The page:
Designs for Increasing Profit Margins

I've always been a great fan of lists. So, I wasn't terribly surprised when, going through the boxes that still litter the basement of my not-so-new-anymore home, I stumbled on an old "to do" list dating back nearly 20 years.

Sophomore year in college, my "to do" list went something like this: "Make Dean's List, write a best selling novel, try out for Star Search, learn to figure skate, stop dating musicians"

Twenty years and 14 musicians later, I still marvel at how ambitious I was in those days. I set lofty goals, convinced that if I only put the words on paper, I could somehow find a way to make them come true or at least make some of them come true. Granted, I've yet to be mistaken for Kristi Yamaguchi, and that old Star Search video is the stuff that blackmail attempts are made of, but I still find myself vaguely amazed at how many "impossible" things I attempted on a regular basis back in those days.

My "to do" lists these days are much less ambitious. "Buy dog food, pick up the dry cleaning, call my parents before they file a Missing Persons report, completely clear off my desk" Well, okay, so the last is perhaps a tad overly optimistic. But overall, facing the ever-growing demands of work, home, family and friends, I've learned to be more realistic in my goal setting and more forgiving when I fall a bit short.

If last month's K&BDN "Cost of Business" survey is any indication, I'm not the only one trying to set more realistic goals, and then expecting to fall short sometimes. In fact, many kitchen and bath dealers seem to be taking the same philosophy when it comes to setting profit margins. As one dealer explained it to me: "I'd like to do better, but there are so many market variables you have to deal with after a while, you have to be realistic."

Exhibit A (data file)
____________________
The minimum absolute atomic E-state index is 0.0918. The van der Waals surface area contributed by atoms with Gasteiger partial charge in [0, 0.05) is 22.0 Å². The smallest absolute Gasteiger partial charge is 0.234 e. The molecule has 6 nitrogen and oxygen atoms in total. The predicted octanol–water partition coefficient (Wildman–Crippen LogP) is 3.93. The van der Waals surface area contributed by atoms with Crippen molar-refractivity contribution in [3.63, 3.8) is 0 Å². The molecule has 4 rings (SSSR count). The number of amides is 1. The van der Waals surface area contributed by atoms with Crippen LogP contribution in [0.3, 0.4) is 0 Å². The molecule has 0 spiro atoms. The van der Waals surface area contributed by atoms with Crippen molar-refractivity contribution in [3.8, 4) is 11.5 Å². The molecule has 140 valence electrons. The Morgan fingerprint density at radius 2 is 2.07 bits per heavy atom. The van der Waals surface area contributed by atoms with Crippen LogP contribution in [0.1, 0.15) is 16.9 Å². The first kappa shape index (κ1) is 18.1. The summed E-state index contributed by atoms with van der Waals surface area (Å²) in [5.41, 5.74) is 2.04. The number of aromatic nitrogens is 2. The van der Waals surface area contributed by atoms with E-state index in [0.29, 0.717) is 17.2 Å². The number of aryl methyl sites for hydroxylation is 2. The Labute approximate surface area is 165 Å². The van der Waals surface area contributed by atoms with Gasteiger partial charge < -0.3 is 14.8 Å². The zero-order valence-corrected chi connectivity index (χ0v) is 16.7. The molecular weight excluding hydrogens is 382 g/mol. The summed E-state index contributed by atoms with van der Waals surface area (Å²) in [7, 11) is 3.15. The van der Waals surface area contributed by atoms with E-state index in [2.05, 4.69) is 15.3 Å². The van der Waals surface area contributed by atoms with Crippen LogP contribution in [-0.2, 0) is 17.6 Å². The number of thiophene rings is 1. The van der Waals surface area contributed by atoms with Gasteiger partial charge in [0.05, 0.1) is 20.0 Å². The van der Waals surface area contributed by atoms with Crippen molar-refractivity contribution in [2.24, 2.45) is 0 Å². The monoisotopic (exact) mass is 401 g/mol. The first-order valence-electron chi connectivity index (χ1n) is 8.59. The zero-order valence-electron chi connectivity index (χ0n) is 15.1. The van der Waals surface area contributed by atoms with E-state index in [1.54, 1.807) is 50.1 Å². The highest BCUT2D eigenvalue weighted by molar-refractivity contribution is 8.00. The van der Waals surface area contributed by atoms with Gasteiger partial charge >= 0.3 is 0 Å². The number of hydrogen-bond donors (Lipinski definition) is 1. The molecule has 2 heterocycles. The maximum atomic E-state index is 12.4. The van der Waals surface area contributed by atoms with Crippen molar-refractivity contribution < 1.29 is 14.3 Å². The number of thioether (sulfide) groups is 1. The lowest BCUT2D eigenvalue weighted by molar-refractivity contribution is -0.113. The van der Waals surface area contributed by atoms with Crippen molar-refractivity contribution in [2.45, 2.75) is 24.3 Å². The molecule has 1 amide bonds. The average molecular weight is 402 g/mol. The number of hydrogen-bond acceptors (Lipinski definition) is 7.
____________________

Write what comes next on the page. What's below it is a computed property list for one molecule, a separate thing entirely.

Certainly we've all felt that way from time to time. There are factors beyond our control that impact every job we do, from economic shifts to installer problems, shipping delays to customers who can't commit to a countertop forget the myriad details integral to a full kitchen overhaul.

Yet, lately, I can't help but wonder if we're all selling ourselves a bit short, tying ourselves to "market realities" that might be more self-fulfilling prophecies than carved-in-stone truths. After all, it's easy to blame disappointing profit margins on the economy, the dearth of quality employees, late shipments or too-demanding customers. These are all out of our control, right?

Likewise, many designers avoid dealing with the profit margin issue because they'd rather focus on what they enjoy most 'the artistry of design. As one designer explains it: "I may not be the best business person in the world, but I'm a great designer, and that's what counts most. So that's what I focus on my strengths."

However, there are several misconceptions at work here. The first is that it's a good idea to ignore your weaknesses in favor of focusing on what you "do best." In reality, when you have to make a choice, the things you do best can usually afford a bit of temporary neglect. On the other hand, weak areas, left untended, can fast turn into giant, profit-draining black holes.
Perhaps more importantly, though, designers need to understand that creative design and profit margins are not two separate and unrelated animals.

Indeed, at the "Designing for Profit" seminar held last month in Boston, speaker Ellen Cheever, CMKBD, ASID, pointed out that increasing profit margins doesn't have to be about sitting behind a desk crunching numbers. Rather, it can be a wonderfully creative experience, easily integrated into the design process itself. From selling signature design pieces to avoiding costly over-detailing, there are hundreds of ways to use your design skills to increase profits. In fact, increasing profit margins can be as rewarding creatively as it is financially.

When we say, "I'll accept a profit margin of 29%," perhaps it's time to ask ourselves, are we truly being "realistic?" Or, are we just saying, "I don't want to invest in the creativity, planning and hard work necessary to do better?"

While my old "to do" lists may be long out of date, I'm increasingly convinced that the lessons learned from them are not: Aim high. Recognize that creativity doesn't have to preclude practicality. And, above all, don't get taken in by too much "reality." If you pride yourself on being creative above all else, why not use those talents to fashion the most successful, and profitable, reality you can?